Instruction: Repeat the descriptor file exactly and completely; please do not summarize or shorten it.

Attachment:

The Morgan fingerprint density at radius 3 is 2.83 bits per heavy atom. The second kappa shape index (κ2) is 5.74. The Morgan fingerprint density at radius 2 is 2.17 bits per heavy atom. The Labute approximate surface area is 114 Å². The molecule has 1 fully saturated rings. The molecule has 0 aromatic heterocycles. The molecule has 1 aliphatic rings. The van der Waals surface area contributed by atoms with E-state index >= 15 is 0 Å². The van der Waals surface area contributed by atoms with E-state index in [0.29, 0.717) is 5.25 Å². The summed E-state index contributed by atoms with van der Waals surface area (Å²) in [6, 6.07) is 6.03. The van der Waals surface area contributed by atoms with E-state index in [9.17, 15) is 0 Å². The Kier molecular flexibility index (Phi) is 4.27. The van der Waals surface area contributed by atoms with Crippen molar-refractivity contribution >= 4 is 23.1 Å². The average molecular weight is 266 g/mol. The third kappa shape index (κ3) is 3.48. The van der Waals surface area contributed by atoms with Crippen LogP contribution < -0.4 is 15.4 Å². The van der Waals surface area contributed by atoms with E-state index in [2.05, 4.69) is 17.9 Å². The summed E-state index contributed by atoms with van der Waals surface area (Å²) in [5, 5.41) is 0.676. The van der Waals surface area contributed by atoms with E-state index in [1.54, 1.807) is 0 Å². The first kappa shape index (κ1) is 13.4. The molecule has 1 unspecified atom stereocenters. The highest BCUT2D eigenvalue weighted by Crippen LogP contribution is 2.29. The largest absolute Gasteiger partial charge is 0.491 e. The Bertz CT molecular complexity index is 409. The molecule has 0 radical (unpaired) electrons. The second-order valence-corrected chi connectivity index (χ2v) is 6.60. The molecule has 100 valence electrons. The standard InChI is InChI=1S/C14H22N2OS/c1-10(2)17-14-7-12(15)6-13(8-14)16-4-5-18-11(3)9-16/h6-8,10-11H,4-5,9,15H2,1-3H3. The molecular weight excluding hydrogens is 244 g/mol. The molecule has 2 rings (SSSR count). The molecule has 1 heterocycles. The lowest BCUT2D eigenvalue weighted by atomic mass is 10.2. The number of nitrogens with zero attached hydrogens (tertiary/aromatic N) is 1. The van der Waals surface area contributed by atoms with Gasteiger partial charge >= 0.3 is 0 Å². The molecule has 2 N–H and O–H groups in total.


The Morgan fingerprint density at radius 3 is 2.83 bits per heavy atom. The second kappa shape index (κ2) is 5.74. The Morgan fingerprint density at radius 2 is 2.17 bits per heavy atom. The Labute approximate surface area is 114 Å². The molecule has 1 fully saturated rings. The molecule has 0 aromatic heterocycles. The molecule has 1 aliphatic rings. The van der Waals surface area contributed by atoms with E-state index >= 15 is 0 Å². The van der Waals surface area contributed by atoms with E-state index in [0.29, 0.717) is 5.25 Å². The summed E-state index contributed by atoms with van der Waals surface area (Å²) in [6, 6.07) is 6.03. The van der Waals surface area contributed by atoms with E-state index in [9.17, 15) is 0 Å². The Kier molecular flexibility index (Phi) is 4.27. The van der Waals surface area contributed by atoms with Crippen molar-refractivity contribution >= 4 is 23.1 Å². The average molecular weight is 266 g/mol. The third kappa shape index (κ3) is 3.48. The van der Waals surface area contributed by atoms with Crippen LogP contribution < -0.4 is 15.4 Å². The van der Waals surface area contributed by atoms with E-state index in [2.05, 4.69) is 17.9 Å². The summed E-state index contributed by atoms with van der Waals surface area (Å²) in [5, 5.41) is 0.676. The van der Waals surface area contributed by atoms with E-state index in [1.54, 1.807) is 0 Å². The first kappa shape index (κ1) is 13.4. The molecule has 1 unspecified atom stereocenters. The highest BCUT2D eigenvalue weighted by Crippen LogP contribution is 2.29. The largest absolute Gasteiger partial charge is 0.491 e. The Bertz CT molecular complexity index is 409. The molecule has 0 radical (unpaired) electrons. The second-order valence-corrected chi connectivity index (χ2v) is 6.60. The molecule has 100 valence electrons. The standard InChI is InChI=1S/C14H22N2OS/c1-10(2)17-14-7-12(15)6-13(8-14)16-4-5-18-11(3)9-16/h6-8,10-11H,4-5,9,15H2,1-3H3. The molecular weight excluding hydrogens is 244 g/mol. The molecule has 2 rings (SSSR count). The molecule has 1 heterocycles. The lowest BCUT2D eigenvalue weighted by atomic mass is 10.2. The number of nitrogens with zero attached hydrogens (tertiary/aromatic N) is 1. The van der Waals surface area contributed by atoms with Gasteiger partial charge >= 0.3 is 0 Å². The molecule has 2 N–H and O–H groups in total.